How Can Brain Plasticity Improve Your Marathon Time?I recently read a great article in Runners’ World called The Running Machine Myth. It is a must-read for anyone who is interested in how your brain plasticity processes can shape and affect your physical training goals, and how you can approach training to best apply your brain’s natural ability to grow and change. The world class athletes, coaches, and neuroscientists in the article all agree that in doing so, you can push training to the next level and even improve your marathon time or sprint time.

As author John Kiely astutely observes, “We once believed running skill was optimized by monotonously replicating movements the same way, over and over. Today it’s clear that coordination thrives not on regimentation, but on exploration. Accordingly, the goal of coordination training is not to imprint formulaic technical solutions but to build flexible problem-solving responsiveness.”

Some early examples of this evolution are things like the variation of running barefoot or on different types of surfaces or elevations. But Kiely mentions another aspect of this development, saying, “One recent breakthrough has emerged not from the sports sciences, but through advances in brain imaging technology. In particular, 40 years of research by University of California San Francisco neuroscientist Mike Merzenich has illuminated how neuroplasticity changes across the lifespan. In youth, we learn effortlessly. Everything is new, and all experiences leave an imprint. As we mature, this explosive plasticity fades. We may still reconfigure neural architecture, but now simple repetition is no longer sufficiently stimulating to drive ongoing refinement… The key to triggering continued plasticity is surprisingly straightforward. Our brains are perpetually bombarded from multiple sensory sources by overwhelming torrents of information. Some of this information is important, some simply ongoing background interference or “noise.” The brain cannot possibly respond to all incoming data (precious neural building materials would be instantly depleted), and so from this flood of sensory information, the brain must identify the cues most relevant to continued survival… To accomplish this task, the brain uses a simple but powerful trick: It pays attention. Attention is the spotlight directed by our consciousness to highlight important stimuli.”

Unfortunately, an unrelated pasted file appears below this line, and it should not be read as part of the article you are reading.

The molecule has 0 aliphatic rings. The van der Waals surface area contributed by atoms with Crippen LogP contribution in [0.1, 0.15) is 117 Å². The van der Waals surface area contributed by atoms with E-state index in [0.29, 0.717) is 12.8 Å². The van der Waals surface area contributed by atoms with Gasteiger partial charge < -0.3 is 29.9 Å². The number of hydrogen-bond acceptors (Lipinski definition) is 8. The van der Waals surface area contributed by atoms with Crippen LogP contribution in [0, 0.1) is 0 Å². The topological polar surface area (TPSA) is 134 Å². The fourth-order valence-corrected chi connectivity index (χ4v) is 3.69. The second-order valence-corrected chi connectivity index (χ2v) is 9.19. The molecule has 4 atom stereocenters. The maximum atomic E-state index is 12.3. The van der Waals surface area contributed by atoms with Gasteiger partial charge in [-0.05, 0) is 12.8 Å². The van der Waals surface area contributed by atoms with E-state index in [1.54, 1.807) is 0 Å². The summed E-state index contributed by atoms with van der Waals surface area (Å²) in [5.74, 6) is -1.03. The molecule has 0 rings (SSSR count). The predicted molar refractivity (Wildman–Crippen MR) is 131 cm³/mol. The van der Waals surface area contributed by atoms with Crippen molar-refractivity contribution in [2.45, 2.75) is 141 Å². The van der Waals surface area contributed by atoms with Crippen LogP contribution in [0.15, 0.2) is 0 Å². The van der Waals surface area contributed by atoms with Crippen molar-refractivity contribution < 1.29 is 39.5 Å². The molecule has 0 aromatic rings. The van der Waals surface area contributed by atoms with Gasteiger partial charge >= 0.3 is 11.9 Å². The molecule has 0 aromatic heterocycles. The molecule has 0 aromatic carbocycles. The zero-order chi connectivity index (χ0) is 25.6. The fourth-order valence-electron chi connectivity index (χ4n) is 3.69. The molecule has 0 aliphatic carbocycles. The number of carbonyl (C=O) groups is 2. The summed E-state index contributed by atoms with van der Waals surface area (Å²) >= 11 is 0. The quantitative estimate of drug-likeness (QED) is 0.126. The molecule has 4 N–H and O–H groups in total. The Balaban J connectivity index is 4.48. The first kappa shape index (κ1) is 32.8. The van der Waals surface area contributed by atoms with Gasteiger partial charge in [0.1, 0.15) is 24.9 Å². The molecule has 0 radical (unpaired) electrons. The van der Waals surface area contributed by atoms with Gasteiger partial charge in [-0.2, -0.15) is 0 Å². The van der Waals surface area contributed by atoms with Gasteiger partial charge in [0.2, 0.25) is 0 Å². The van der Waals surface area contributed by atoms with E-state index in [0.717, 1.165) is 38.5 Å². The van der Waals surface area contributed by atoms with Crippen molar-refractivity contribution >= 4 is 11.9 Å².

In his book Soft-Wired, Dr. Merzenich discusses that from a brain plasticity perspective, there are actually incredibly different long-term brain and body health outcomes from different types of exercise. For example, he explains, “There is strong literature showing that good, physical aerobic exercise is very good for your brain. Unfortunately, in many of its forms, the modern gym does not do a good job of helping us exercise and re-grow our brain’s control of our actions in the world… to the extent to which they embed movement stereotypy, or anything short of whole-body coordination, they can contribute negatively to your neurological control or recovery of movement. A large part of the problem with mobility, balance, stiffness, or agility actually lies with the controller of those faculties–the brain.”

So what, specifically, can you do to improve your training and progress? Merzenich notes that both rewards and surprise are triggers for the brain to learn and change. So giving yourself a reward (in your mind) for achieving a milestone or improving your stride can help drive lasting brain change. Changing your running route and paying more attention to things you encounter on the route will also strengthen your body and mind in a mutually beneficial, cyclical way. Merzenich specifically recommends “progressive, non-stereotypic exercise strategies that gradually recover precision and control, and that progress in training at speed” and suggests including “postural variations and weights” to add “richness and variability to [any] movement or exercise program.”

To read the full article from Runner’s World you can check it out here. You can also read Soft-Wired for much more in-depth information on the brain-body connection.